This opinion will be unpublished and
may not be cited except as provided by
Minn. Stat. § 480A.08, subd. 3 (2002).
STATE OF MINNESOTA
IN COURT OF APPEALS
In the Matter of the Welfare of: D.J.N.
Ramsey County District Court
File No. J701552816
John M. Stuart, State Public Defender, Leslie J. Rosenberg, Assistant Public Defender, 2221 University Avenue Southeast, Suite 425, Minneapolis, MN 55414-3230 (for appellant)
Mike Hatch, Attorney General, 525 Park Street, Suite 500, St. Paul, MN 55103; and
Susan Gaertner, Ramsey County Attorney, Kathryn A. Santelmann, Assistant County Attorney, 50 West Kellogg Blvd., Suite 315, St. Paul, MN 551032 (for respondent)
Considered and decided by Randall, Presiding Judge, Kalitowski, Judge, and Schumacher, Judge.
U N P U B L I S H E D O P I N I O N
On appeal from an adjudication of delinquency for first-degree criminal sexual conduct by a Ramsey County District Court referee, appellant argues that (1) the court violated his due-process and equal-protection rights by failing to make written findings of fact and conclusions of law in support of its determination that the allegations in the delinquency petition were proved beyond a reasonable doubt; and (2) the court abused its discretion by admitting into evidence the victim’s videotaped interview with a nurse. We affirm.
Whether a statute has been properly construed is a question of law, reviewed de novo. State v. Murphy, 545 N.W.2d 909, 914 (Minn. 1996). Likewise, constitutional issues are reviewed de novo. State v. Wicklund, 589 N.W.2d 793, 797 (Minn. 1999).
Appellant argues that his due-process and equal-protection rights were violated because the district court referee did not make particularized findings regarding his guilt, and therefore, appellant was not afforded “fundamental fairness.” We disagree.
Minnesota law does not require particularized findings at this stage in the juvenile’s proceedings. Rather, Minn. R. Juv. P. 13.09 only requires that the district court find whether the allegations against the juvenile have been proven beyond a reasonable doubt:
Within seven (7) days of the conclusion of the trial, the court shall find that the allegations in the charging document have or have not been proved beyond a reasonable doubt. The order finding that the allegations of the charging document have been proved shall also state the child’s name and date of birth; and the date and county where the offense occurred.
Minn. R. Juv. P. 13.09 (2002). Although specific findings are required for a juvenile disposition, they are not required for adjudication. See Minn. Stat. § 260B.198, subd. 1(m) (2002) (written findings of fact required for disposition of juvenile, explaining how best interests of child are served and alternative dispositions considered and why those dispositions were not appropriate); Minn. R. Juv. P. 15.05, subd. 2 (2002) (elaborating on requirement of particularized findings for disposition). And in In re Welfare of J.L.Y., 596 N.W.2d 692, 695 (Minn. App. 1999), review granted (Minn. Sept. 28, 1999) and order granting review vacated (Minn. Feb. 15, 2000), we concluded that particularized findings were required in determining disposition, “but not when deciding whether to adjudicate * * * .”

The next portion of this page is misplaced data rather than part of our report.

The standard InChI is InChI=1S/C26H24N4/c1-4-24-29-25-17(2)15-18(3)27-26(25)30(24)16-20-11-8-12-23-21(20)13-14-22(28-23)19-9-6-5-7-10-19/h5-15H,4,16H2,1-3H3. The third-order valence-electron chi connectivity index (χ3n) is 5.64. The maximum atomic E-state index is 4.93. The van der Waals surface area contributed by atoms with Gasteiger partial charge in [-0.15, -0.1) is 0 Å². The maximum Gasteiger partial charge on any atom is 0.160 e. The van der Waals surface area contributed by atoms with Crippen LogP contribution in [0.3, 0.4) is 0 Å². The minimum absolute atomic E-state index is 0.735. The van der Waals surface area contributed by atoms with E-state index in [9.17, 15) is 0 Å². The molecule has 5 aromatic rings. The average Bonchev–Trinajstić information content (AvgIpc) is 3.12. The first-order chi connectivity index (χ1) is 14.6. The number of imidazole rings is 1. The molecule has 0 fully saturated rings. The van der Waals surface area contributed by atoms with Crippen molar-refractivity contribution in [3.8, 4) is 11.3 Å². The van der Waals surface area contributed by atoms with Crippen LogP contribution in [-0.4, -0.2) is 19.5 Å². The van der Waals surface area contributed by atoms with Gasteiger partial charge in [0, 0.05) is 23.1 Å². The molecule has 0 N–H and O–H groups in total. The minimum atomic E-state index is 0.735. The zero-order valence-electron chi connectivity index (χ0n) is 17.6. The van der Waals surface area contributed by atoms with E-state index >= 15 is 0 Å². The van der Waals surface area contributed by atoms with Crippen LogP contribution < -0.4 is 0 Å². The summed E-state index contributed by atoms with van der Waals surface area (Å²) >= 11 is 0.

Here, the district court stated on the record at trial that it was finding appellant guilty of first-degree criminal sexual conduct. Further, in a written order issued August 16, 2002, the referee determined:
Through all the evidence and testimony adduced at trial, and based upon the petition and its attachment, the court finds the child GUILTY of CRIMINAL SEXUAL CONDUCT IN THE 1ST DEGREE, a felony.
For the purpose of conducting a meaningful review, we would prefer that the court make specific findings regarding a juvenile’s guilt. However, because Minnesota law does not require these particularized findings, we conclude that appellant’s rights were not violated.
Appellate courts largely defer to the district court’s evidentiary rulings, which will not be overturned absent a clear abuse of discretion. State v. Kelly, 435 N.W.2d 807, 813 (Minn. 1989). Appellant argues that the victim’s videotaped interview with a nurse was improperly admitted as a prior consistent statement. Respondent argues that appellant did not properly object to the admission of the videotape. But even assuming appellant’s objection was sufficient, we reject appellant’s argument that the district court abused its discretion.
Minn. R. Evid. 801 (d)(1)(B) provides that a statement is not hearsay and is admissible as substantive evidence if the declarant testifies at trial, is subject to cross-examination, and the statement is consistent with the declarant’s testimony and helpful to the trier-of-fact in evaluating the witness’s credibility. State v. Christopherson, 500 N.W.2d 794, 798 (Minn. App. 1993).
Here, the record indicates that the victim testified at trial, was subject to cross-examination, and her statement was helpful to the trier-of-fact in assessing her credibility. And we reject appellant’s argument that the victim’s testimony differed significantly from the videotaped statement. The victim’s videotaped interview was slightly more detailed than, but still consistent with, her trial testimony. And the inconsistencies cited by appellant, such as the fact that in the videotape the victim said appellant offered her ten dollars for sex, and then later changed the amount to five dollars, do not go to the substance of the victim’s accusations.
Appellant also argues that the videotape was inadmissible under the catchall exception to the hearsay rule. But because we conclude that the videotape was properly admitted as a prior consistent statement, we need not reach appellant’s argument regarding the catchall exception.